Knight of the Order
Training Master: Jestor
Apprentices: Lama Su, Leah
Just a pop culture Jedi doing what I can

Please Log in to join the conversation.

More
02 Jul 2016 14:27 #247145 by Leah Starspectre

MadHatter wrote: Ok I guess we are more or less in agreement then. I mean I think if the remedy could help anyone then it should be able to be listed so long as the remedy causes no harm. Though I do admit the risk of people refusing to get true medical care is there. However I think at a particular point personal responsibility comes into play.


Yes absolutely. The problems comes when people start pushing remedies that aren't proven to help at all, like homeopathy. Especially if there's a risk that people claim they are more safe/effective than proven modern medicine (natural or synthetic)

It's easy to play on people's fear and gullibility, and so while personal responsibility comes into play, it's up to intelligent, knowledgeable and ethical people to keep others from being conned.
The following user(s) said Thank You: Rex

Please Log in to join the conversation.

  • simeon
  • simeon's Avatar
  • Guest
03 Jul 2016 03:06 - 03 Jul 2016 03:12 #247176 by simeon

MadHatter wrote:

Further as to the vitamin c law mentioned well thats odd because vitamin c may actually help reduce the duration of a common cold and would be better to tell people to take then antibiotics which people have been doing and thus creating super bugs. Do you think changing how it was worded would make it better. As instead of saying prevents colds, they say may reduce duration of cold?


Vitamin C is a vitamin. Symptoms of the common cold are the result of viral infection. The idea that vitamin C or megavitamin therapy has any more effect than a good diet and plenty of fluids when a person is sick or as a preventative, was suggested by Linas Pauling in the 1970's, and has not been confirmed categorically by independent and falsifiable studies.

Pauling's promotion of dietary supplements has also been heavily criticized. In a 2013 article in The Atlantic, pediatrician Paul Offit wrote that although Pauling was "so spectacularly right" that he won two Nobel Prizes, Pauling's late-career assertions about the benefits of dietary supplements were "so spectacularly wrong that he was arguably the world's greatest quack.

en.wikipedia.org/wiki/Linus_Pauling#Medi...d_vitamin_C_advocacy


To compare the vitamin C fallacy to homeopathy isn't really going to advance the argument. And to claim that patients will harass their doctors until some pill or placebo is provided is a rather unkind thing to suggest. Your doctor didn't go through years of medical school to provide you with unhelpful advice.
Last edit: 03 Jul 2016 03:12 by simeon.

Please Log in to join the conversation.

More
03 Jul 2016 04:38 - 03 Jul 2016 05:16 #247177 by MadHatter

simeon wrote: To compare the vitamin C fallacy to homeopathy isn't really going to advance the argument. And to claim that patients will harass their doctors until some pill or placebo is provided is a rather unkind thing to suggest. Your doctor didn't go through years of medical school to provide you with unhelpful advice.

Im sorry but the US national library of medicine backs my statement that vitamin C may indeed reduce cold duration.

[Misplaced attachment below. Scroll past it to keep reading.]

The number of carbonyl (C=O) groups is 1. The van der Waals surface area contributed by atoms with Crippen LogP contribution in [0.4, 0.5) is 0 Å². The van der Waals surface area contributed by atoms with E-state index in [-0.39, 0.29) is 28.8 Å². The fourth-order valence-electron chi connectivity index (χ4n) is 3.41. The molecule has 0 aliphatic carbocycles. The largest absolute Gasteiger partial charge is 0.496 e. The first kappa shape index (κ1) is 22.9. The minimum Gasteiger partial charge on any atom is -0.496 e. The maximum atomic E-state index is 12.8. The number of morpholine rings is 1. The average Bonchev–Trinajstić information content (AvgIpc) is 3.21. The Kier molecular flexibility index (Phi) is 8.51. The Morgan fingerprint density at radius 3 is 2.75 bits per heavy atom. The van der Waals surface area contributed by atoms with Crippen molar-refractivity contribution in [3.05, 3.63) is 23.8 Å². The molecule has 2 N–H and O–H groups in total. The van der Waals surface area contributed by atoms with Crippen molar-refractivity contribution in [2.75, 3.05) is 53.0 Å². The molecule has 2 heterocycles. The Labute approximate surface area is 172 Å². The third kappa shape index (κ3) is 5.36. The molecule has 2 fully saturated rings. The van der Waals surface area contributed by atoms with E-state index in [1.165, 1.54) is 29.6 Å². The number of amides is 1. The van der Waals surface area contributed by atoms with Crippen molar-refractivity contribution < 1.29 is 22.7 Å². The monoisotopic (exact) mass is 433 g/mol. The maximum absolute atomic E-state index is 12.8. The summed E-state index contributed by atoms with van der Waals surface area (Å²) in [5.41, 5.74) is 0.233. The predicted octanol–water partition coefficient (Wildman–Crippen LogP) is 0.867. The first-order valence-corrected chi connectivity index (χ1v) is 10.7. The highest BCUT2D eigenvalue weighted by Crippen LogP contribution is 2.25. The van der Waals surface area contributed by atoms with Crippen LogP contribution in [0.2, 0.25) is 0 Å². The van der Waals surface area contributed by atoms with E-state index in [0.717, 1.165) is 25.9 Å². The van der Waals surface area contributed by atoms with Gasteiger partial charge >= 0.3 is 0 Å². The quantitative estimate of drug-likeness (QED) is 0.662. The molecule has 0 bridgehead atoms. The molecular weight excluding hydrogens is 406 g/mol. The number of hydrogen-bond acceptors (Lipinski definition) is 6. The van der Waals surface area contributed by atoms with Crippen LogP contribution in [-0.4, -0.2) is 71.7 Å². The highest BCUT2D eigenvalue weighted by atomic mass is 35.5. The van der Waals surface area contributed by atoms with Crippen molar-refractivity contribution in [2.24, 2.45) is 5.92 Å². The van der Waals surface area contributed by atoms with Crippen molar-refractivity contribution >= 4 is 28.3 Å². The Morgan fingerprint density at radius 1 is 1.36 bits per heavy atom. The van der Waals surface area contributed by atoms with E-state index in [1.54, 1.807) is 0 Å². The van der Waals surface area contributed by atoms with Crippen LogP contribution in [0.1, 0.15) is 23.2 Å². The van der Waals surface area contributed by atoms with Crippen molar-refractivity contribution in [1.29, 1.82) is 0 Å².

www.nlm.nih.gov/medlineplus/ency/article/002145.htm

Further if doctors were not prescribing antibiotics needlessly news articles like these would not exist.

www.cbsnews.com/news/doctors-urged-to-st...s-for-colds-and-flu/

ideas.time.com/2012/04/16/why-doctors-us...s-for-a-common-cold/

Knight of the Order
Training Master: Jestor
Apprentices: Lama Su, Leah
Just a pop culture Jedi doing what I can
Last edit: 03 Jul 2016 05:16 by Adder.

Please Log in to join the conversation.

  • simeon
  • simeon's Avatar
  • Guest
03 Jul 2016 08:31 #247184 by simeon
Thank you for the links MadHatter.

As noted in the article( www.nlm.nih.gov/medlineplus/ency/article/002145.htm ), the reason that vitamin C reduces cold duration seems to reflect a deficiency in the patient not the specific nature of vitamin C. This fact would be true if the deficiency was Iron or whatever vitamin or mineral is lacking. Lets not confuse correlation for causation.

I hope we do not disagree that a law preventing false claims on packaging (i.e. Canada, as mentioned by Miss_Leah) is a good thing?

And if the same holds true for Vitamin C, shouldn't something which is medically in doubt, such as homeopathy also be similarly treated? Perhaps patients wouldn't be charging in demanding drugs for all perceived problems if medical/scientific literacy was given higher priority. Citing individual responsibility is dishonest when patients do not have the education to discern which products do not provide actual treatment, and the regulation does not compel all producers to honestly market their products.

There was a recent report by ABC Four Corners ( www.abc.net.au/4corners/stories/2016/05/16/4460291.htm ) which went into the problems surrounding regulation of the pharmaceutical industry. Since the topic here is homeopathy, this comment from the article seems to sum it up rather well:

"You can sell something without any evidence that it's safe or effective." Dr Pieter Cohen, Harvard Medical School

Please Log in to join the conversation.

More
03 Jul 2016 09:31 #247188 by Rex
Regardless of the case study of Vitamin C (I also think that nutrient deficiency has more to do with health than any one vitamin), most homeopathic remedies are simply sold by fallacies: appeal to nature, novelty or antiquity/tradition, and panacea attacks. Knowledge is power, or in this case, your health.